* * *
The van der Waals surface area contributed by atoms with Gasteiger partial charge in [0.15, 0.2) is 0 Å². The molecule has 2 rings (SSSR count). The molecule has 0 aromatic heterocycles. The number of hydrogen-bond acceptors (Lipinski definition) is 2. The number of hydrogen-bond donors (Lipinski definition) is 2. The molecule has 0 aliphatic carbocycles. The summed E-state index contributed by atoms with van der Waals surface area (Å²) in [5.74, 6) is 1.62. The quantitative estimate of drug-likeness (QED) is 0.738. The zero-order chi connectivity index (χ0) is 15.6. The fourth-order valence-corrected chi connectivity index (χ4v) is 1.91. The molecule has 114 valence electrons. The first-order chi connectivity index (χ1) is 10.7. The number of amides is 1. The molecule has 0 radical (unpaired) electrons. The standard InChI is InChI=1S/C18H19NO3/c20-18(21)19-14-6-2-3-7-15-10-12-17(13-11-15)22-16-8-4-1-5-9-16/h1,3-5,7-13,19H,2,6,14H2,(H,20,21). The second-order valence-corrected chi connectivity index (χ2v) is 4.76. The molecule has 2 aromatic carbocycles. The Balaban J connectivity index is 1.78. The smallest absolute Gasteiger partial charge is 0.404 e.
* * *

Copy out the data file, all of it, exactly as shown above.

The van der Waals surface area contributed by atoms with Gasteiger partial charge in [0.15, 0.2) is 0 Å². The molecule has 2 rings (SSSR count). The molecule has 0 aromatic heterocycles. The number of hydrogen-bond acceptors (Lipinski definition) is 2. The number of hydrogen-bond donors (Lipinski definition) is 2. The molecule has 0 aliphatic carbocycles. The summed E-state index contributed by atoms with van der Waals surface area (Å²) in [5.74, 6) is 1.62. The quantitative estimate of drug-likeness (QED) is 0.738. The zero-order chi connectivity index (χ0) is 15.6. The fourth-order valence-corrected chi connectivity index (χ4v) is 1.91. The molecule has 114 valence electrons. The first-order chi connectivity index (χ1) is 10.7. The number of amides is 1. The molecule has 0 radical (unpaired) electrons. The standard InChI is InChI=1S/C18H19NO3/c20-18(21)19-14-6-2-3-7-15-10-12-17(13-11-15)22-16-8-4-1-5-9-16/h1,3-5,7-13,19H,2,6,14H2,(H,20,21). The second-order valence-corrected chi connectivity index (χ2v) is 4.76. The molecule has 2 aromatic carbocycles. The Balaban J connectivity index is 1.78. The smallest absolute Gasteiger partial charge is 0.404 e.